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The Realpolitik of the Stevens Dismissal

George Washington University professor Jonathan Turley, the preeminent voice on corruption in Alaska politics, thinks that Attorney General Eric Holder moved to dismiss the Stevens cases to avoid further scrutiny of the DOJ's handling of the prosecution:

The decision of Attorney General Eric Holder to drop the case was portrayed as an act of self-discipline by the Justice Department. However, it also served to try to shutdown any further sanctions and investigation by the court. The Court was already moving to take the same actions and it was clear that, if the case remained in court, further sanctions and investigations were on the way. The Justice Department appears to have let Stevens walk in the hopes that it would be able to stop further sanctions against itself and continued embarrassment. It did not work. Judge Sullivan was not buying it. After all, the Justice Department did everything that it could to stop this inquiry and only had this moral awakening on the eve of another hearing and expected sanctions.

Read the rest here.  Turley makes a great point.  Why dismiss the case "in the interest of justice" right when a federal judge was about to dismiss the same justice?  It's sort of like saying, "You can't fire me.  I quit!"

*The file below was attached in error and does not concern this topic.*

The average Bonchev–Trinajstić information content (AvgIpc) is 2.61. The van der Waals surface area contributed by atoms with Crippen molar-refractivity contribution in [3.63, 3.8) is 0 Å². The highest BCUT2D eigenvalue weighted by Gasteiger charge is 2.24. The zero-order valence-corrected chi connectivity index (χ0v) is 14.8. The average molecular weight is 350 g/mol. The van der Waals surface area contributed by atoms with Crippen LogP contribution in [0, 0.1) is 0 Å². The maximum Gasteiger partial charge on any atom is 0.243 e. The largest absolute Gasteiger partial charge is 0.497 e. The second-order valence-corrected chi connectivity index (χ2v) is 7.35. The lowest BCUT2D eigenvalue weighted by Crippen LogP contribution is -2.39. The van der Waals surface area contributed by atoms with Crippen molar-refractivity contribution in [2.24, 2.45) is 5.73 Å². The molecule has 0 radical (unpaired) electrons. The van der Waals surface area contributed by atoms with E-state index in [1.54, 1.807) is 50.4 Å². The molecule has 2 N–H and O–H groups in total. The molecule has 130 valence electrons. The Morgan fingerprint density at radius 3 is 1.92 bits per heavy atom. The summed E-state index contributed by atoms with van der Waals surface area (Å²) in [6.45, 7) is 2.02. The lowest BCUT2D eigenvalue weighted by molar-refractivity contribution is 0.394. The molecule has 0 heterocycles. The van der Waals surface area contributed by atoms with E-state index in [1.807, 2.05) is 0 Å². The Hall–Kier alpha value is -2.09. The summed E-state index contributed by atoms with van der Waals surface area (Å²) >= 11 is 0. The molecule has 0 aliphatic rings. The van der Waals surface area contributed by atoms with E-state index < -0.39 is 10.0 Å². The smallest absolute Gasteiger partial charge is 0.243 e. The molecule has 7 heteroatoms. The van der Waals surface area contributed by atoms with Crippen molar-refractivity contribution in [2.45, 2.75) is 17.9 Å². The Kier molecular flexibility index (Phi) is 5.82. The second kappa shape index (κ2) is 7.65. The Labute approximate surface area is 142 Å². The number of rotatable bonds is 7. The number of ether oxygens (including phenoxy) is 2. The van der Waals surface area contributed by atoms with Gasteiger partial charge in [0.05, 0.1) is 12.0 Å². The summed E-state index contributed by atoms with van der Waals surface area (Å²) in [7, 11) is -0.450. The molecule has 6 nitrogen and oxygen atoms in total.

Scott Greenfeld, meanwhile, notes that Judge Emmet Sullivan may have lost his patience with DOJ altogether:

But [a sanction in another federal case is a] start.  Had it just been Ted Stevens, I would be reluctant to gush about Judge Emmet Sullivan's statements and actions.  Stevens was just too easy to fall into the isolated incident category.  But with Judge Sullivan's words and deeds in the Batarfi case, I believe he means business.  Given the nature of the federal judiciary, this is quite a brazen act of bravery.

The timing and psychology of Judge Sullivan's actions are interesting.  Judge Sullivan knew about the prosecutorial misconduct in the Stevens case while the case was pending.  He refused to dismiss the case.  Why? 

Judge Sullivan gave the prosecutors the benefit of the doubt.  He wanted to believe that the Public Integrity Section of the United States Department of Justice had some integrity.  There is a deep need to believe that our power structures have some justice to them.  DOJ went too far.  They could have stopped their lies and probably have never turned Judge Sullivan off to them.  They kept telling more lies.  Judge Sullivan finally realized that the mistakes were not good-faith errors or incompetence.  He realized that everything he had ever been told was a lie.

The Public Integrity Section mugged Judge Sullivan.  Judge Sullivan will always watch his back when dealing with the United States Department of Justice - which is as it should have always been.